I am always curious about how people get formed. We don’t just come out of nowhere like Venus rising from the sea!
I am especially curious about artists. How do they find their way? For instance, how does a little kid from Fredericksburg, Virginia, become one of the most best organist-choirmasters in the world? I asked Ray Chenault the other day what his growing up was like. And he told me about his childhood world.
We talked especially about two men who formed him both as a person and as a musician. We all have Fathers in God and so here’s Ray thanking the Good Lord for his.
My dad was the number one tenor around Fredericksburg, Virginia, so he would often sing at weddings and funerals. He also would take me around to lots of revivals, bringing me along to play the piano. And he was the choir director at our church.
And every day my father delivered milk – we’d be getting around the route – and he would stop and talk with an old couple for an hour – I would want to be going home to play but my father would spend as much time as it took. He was greatly beloved. And he taught me that you learn a lot from people
On Sunday mornings, in order for him to be at church and direct the choir, he would have to get up at 2:30 in the morning to do the milk route. Then he would come back and pick me up to play the piano and we would go sing with some nursing home people. He did that nursing home stop every Sunday morning – about 8 am – we would run a bunch of hymns. It was an old retirement home and it wasn’t really kept too clean. My dad knew the power of music!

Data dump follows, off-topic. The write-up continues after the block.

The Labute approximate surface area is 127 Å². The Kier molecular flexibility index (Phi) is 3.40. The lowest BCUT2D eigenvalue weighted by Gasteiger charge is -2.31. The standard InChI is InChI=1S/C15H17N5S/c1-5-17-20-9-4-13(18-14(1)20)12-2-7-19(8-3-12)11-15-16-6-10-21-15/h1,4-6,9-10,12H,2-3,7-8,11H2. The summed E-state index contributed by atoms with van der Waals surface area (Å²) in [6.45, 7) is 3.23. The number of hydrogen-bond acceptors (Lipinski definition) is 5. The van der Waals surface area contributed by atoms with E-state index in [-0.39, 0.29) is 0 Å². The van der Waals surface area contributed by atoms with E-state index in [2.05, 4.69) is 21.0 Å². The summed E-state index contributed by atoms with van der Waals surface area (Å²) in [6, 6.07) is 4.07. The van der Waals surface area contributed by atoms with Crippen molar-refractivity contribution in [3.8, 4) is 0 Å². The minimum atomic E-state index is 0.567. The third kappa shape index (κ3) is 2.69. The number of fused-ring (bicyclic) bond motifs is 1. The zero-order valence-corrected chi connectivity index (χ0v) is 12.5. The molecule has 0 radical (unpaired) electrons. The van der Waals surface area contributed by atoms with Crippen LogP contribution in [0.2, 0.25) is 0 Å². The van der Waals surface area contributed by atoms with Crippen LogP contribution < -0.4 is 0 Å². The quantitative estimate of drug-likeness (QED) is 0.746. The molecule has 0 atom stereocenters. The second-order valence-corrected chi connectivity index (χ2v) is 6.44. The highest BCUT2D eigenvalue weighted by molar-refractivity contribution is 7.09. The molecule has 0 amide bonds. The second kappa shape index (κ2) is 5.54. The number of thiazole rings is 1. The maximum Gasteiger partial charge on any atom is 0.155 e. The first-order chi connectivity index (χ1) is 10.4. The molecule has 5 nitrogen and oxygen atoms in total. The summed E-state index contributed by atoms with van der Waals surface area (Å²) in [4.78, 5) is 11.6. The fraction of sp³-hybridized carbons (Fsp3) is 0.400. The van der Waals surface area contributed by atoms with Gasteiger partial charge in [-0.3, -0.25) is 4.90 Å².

Then we would come back to Salem Baptist Church where he was the choir director. He was not much trained in music. He’d say to me hit “Rock of Ages” or something, and then all of a sudden people would start singing. My dad totally lived the importance of music and connecting with people. He was my hero.
My mother was very organized. She made us march to a strong tune. She had my father marching, too!
At a family celebration, somebody asked my father what would he do differently in life. And he started crying and said “I’d like to be like my son. I’d like to have the opportunities and success my son has had in music.”
(A thought from Martha: I think we sometimes live out the un-lived dreams of our parents. I really do. I believe I lived into the Episcopal Church as my father would have loved to. I think I lived a life working outside the home in ways that were not open in my mother’s time and place. It’s all good.)
Here’s Ray again. My first organ teacher was Harold Abmyer, Mr. A. Mr. A had judged me in a competition, so he knew I played the piano, and he and my parents were friends. My mother would invite him to dinner occasionally. She was a great cook – roast beef and mashed potatoes and blackberry cobbler!
Mr. A. came to the house one Friday night and ate dinner and he usually played after dinner, but that night he asked me to play. And he said tomorrow morning I am coming to pick you up for your first organ lesson and you’re not going to say no. So I went and had my first organ lesson.
And I don’t know what it was but I knew that I had found my profession. Then I started practicing and took to the organ like a duck to water and progressed quickly and studied with him for three years.